How to Manage the Employee Offboarding Experience

People leave companies – it’s a natural part of life, and it shouldn’t come with animosity or added stress. However, it often does. Emotions run high, and people can experience a wide range of negative feelings.

Thankfully, it doesn’t have to be that way. A thorough employee offboarding experience can alleviate those problems. If you ask the right questions, nurture those departing, and uplift those sticking around, you’ll find the experience is much more tolerable.

Naturally, you want to start by acquiring the employee’s notice of resignation letter or email. It’s also customary to provide written acceptance of their resignation letter. Or, if the company is prompting the separation, you’ll want to present the employee with your decision and begin the offboarding process.

If things didn’t end on a good note, it’s best to pay out their two weeks, have them hand in their equipment, and make today their last day.

If it ended on good terms, then you’ll want to manage their final days with the company in as graceful a manner as possible. Here’s how to manage the employee offboarding experience:

Create a Communication Plan

Employee departures tend to affect more than those leaving the company. To quell any rumors and smooth over any sticky situations, it’s best to tell the team sooner rather than later. If you time it right, you can avoid any spreading of misinformation and reassure everyone that there’s nothing to worry about.

Too often, any uneasiness among the team finding out about an imminent departure of a peer comes from wondering how it all affects them. Thoughts range from:

  • Will they have to take on more responsibilities for a while?
  • What might those added duties entail?
  • When will a backfill be chosen for their position?
  • Are there possibilities for promotions now?
  • Why are they leaving? Should they think about leaving also?

The list goes on, and getting ahead of it puts you in control of the situation. If they need extra resources or support temporarily while taking on a higher workload, then clearly explain that. If the interview process is in progress or nearly complete, then get that out there also. Transparency goes a long way here.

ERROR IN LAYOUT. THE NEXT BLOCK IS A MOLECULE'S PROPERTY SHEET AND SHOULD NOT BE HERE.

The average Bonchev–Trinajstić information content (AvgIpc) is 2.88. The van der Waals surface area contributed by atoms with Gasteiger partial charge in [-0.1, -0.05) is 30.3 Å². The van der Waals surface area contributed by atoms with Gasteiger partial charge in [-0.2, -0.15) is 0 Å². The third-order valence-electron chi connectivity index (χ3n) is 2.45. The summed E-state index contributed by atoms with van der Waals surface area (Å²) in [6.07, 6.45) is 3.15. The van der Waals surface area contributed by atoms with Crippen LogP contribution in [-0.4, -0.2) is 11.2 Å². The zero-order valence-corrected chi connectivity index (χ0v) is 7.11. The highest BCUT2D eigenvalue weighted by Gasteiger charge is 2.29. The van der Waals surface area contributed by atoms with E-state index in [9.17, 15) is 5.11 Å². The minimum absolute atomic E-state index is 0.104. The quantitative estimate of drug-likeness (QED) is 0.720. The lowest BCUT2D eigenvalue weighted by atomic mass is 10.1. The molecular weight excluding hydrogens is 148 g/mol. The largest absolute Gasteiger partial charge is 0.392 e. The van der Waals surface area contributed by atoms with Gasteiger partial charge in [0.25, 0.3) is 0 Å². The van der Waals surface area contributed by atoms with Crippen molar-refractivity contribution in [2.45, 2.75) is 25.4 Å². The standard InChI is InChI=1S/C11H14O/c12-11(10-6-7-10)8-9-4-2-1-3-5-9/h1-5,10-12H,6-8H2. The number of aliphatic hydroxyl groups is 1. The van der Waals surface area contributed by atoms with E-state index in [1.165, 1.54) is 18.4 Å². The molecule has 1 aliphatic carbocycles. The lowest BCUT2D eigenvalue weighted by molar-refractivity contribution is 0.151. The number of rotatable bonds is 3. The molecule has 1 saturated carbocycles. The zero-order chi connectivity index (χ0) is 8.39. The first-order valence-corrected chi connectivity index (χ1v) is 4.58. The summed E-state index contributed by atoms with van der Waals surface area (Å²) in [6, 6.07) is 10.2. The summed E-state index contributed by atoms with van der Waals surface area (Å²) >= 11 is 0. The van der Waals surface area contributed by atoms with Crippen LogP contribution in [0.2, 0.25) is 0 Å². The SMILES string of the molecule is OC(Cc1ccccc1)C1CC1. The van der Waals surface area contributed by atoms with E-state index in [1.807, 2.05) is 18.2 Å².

Help Them Go Out on a High Note

You may not always be happy when an employee leaves, but the way you handle adversity is the precedent you set for your team. If you panic or seem unsure of the future, then they’ll follow suit. Alternatively, if you’re calm and confident, then for the most part, they’ll follow your lead.

Plus, there’s a strong chance the departing employee still has friends on the team, and if you talk poorly of them or treat them differently after giving notice, you’ll run the risk of harming your relationship with existing employees.

The best way to avoid such circumstances is to help them go out graciously. Schedule a little get together to say goodbye or a Zoom meeting if people are working remotely. Get them a goodbye card and have as many people sign it as possible. Order some drinks and reflect on the past.

If they’re leaving on good terms, offer to help them with a reference letter if they ever need it and do what you can to make sure they land on their feet after leaving the company.

If possible, give them a role of training their new replacement. Sometimes the best way for a good employee to make their exit is by making it easier on everyone else to handle the transition.

Make the Final Day Feel Seamless

The last day is always strange. There are always things they can still do to help the team, but there’s typically a cutoff time that makes sense. Plan on them leaving early that day and make it easy to hand in equipment, turn in keys or access cards, and handoff responsibilities.

Make sure management has access to all their work accounts. Sometimes customers will keep emailing former employees, and it’s good to get ahead of that. Also, make sure they get paid for all hours worked and, if applicable, any PTO accrued.

Ensure that they know when any applicable benefits will end and how to access any retirement or Health Spending Accounts (HSA) that the company set up.

Schedule the Exit Interview

The exit interview is a crucial piece of the offboarding process that many companies overlook. It’s arguably the most important event in the offboarding experience because it’s a chance to find ways to better your organization.

There are also some housekeeping aspects like reminding them of any privacy or non-compete clauses they signed. You can’t avoid that. However, the real shining moment is when you get to ask them questions. Some excellent questions to ask include:

  • What prompted you to start searching for another job?
  • Did you feel like our company gave you everything you needed to succeed?
  • Did your job change since you were hired?
  • Did you feel the company recognized your achievements and hard work?
  • If you could wave a magic wand and change one thing about your work, what would it be?

If you’re feeling good about the departure, you might even prompt them to share their experience on Glassdoor so other candidates can learn from their time at your company.

Tying up loose ends will make the whole process feel effortless for both you and the employee. Take note of all the steps it takes to offboard an employee and package them into a neat checklist, as you do with employee onboarding, that makes the whole process easier next time around.

What step would you add to managing the offboarding experience? Tell us in the comments below:

Sam Molony

Sam Molony is the marketing strategist at ZoomShift, the leading employee scheduling software. When Sam's not publishing or promoting new content you can find him playing his guitar or baking.

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